Whether you’re a long time manager, or just learning how to deal with direct reports, one thing is true: you’ll eventually have to give an employee a negative performance review.
While performance reviews are a great way to ensure a team is firing on all cylinders, the fact is, no one’s perfect. And giving an otherwise hard–working person news that they’re underperforming can be tricky. Here are 7 tried and true performance reviewing skills that can make the situation easier – for you and your employee.
1. Have the Employee Complete a Self-Assessment
As a manager or HR professional, you should ask employees to complete an honest self-assessment about a week or two before their review. This is the easiest way to understand how they perceive their own work, and if that perception aligns with your own. Look for overlaps as a way to start the conversation, particularly when it comes to finding areas of improvement.
2. Keep an Open Mind
You may be surprised to learn that how you perceived a situation or issue is different from how it is in reality. Are there challenges to the role that you were unaware of? Are interpersonal issues with other staff members hampering performance? If this is the case, be ready to amend your review.
3. Don’t Make it Personal
Getting the best possible performance out of your employee (and, helping them get the most out of their career) must be your main objective. If giving a bad review helps, then it’s what you have to do. Take personal emotions out of it and say what needs to be said in a professional and non-aggressive manner. There’s a way to be constructive and critical without being mean or hostile.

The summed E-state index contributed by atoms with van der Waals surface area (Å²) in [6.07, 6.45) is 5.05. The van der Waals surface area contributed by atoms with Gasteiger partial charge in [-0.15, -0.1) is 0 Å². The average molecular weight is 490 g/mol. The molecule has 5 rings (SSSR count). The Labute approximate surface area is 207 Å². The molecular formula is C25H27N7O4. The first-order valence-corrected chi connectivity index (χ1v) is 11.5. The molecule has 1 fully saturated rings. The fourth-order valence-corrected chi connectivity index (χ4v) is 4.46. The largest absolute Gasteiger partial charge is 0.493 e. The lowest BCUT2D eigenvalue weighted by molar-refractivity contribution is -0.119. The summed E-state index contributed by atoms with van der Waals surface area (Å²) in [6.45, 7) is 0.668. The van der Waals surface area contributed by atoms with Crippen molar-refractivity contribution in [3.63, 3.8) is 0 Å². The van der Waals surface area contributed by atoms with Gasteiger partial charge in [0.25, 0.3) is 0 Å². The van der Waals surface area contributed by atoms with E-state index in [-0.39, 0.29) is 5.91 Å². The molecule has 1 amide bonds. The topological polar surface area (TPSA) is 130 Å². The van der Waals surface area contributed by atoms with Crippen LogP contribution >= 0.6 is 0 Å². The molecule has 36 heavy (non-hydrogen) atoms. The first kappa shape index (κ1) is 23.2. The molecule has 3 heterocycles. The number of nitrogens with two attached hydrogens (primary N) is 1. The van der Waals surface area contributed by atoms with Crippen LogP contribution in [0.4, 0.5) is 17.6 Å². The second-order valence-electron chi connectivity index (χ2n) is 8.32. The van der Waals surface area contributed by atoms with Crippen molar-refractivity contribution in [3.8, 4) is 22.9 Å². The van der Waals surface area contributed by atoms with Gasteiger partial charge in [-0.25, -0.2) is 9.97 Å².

4. Call Out Their Strengths
It’s more effective to focus on developing strengths versus focusing on weaknesses – and this rule of thumb should be applied to blah performance reviews. Coaching an employee to identify and work on their strengths can help them perform at a higher level – while giving them more confidence.
5. Use Concrete Examples
For a performance review to be credible, gathering data is crucial to delivering feedback. Each statement about negative performance issues should be supported by at least two specific examples. If the employee dropped the ball on a one-off occasion, bring it up but don’t dwell on it. However, if the issue is re-occurring, or has the potential to grow into a bigger problem, then the review is a great place to summarize the issue and collaborate on a plan to move forward with a resolution.
6. Provide Action Items
A review of any sort is only as good as the follow-up. In the case of a negative review, it’s the responsibility of the manager or HR department to work with the employee to come up with an action plan of specific steps to take in order to correct their shortcomings. These should include short- and long-term measurable goals.
7. Follow Up
When you and the employee have developed an action plan, be sure to follow up at a pre-agreed upon time to ensure they’re on track to addressing and resolving whatever issues caused the negative review. Be sure to use the original review to check off items they needed to work on.
Lanmark Staffing provides over 40 years of combined human resources, recruiting, temporary placement, sales and management, and temp-to-hire services. Visit our website and learn how our team of local, experienced professionals can help you find the right employee for the job.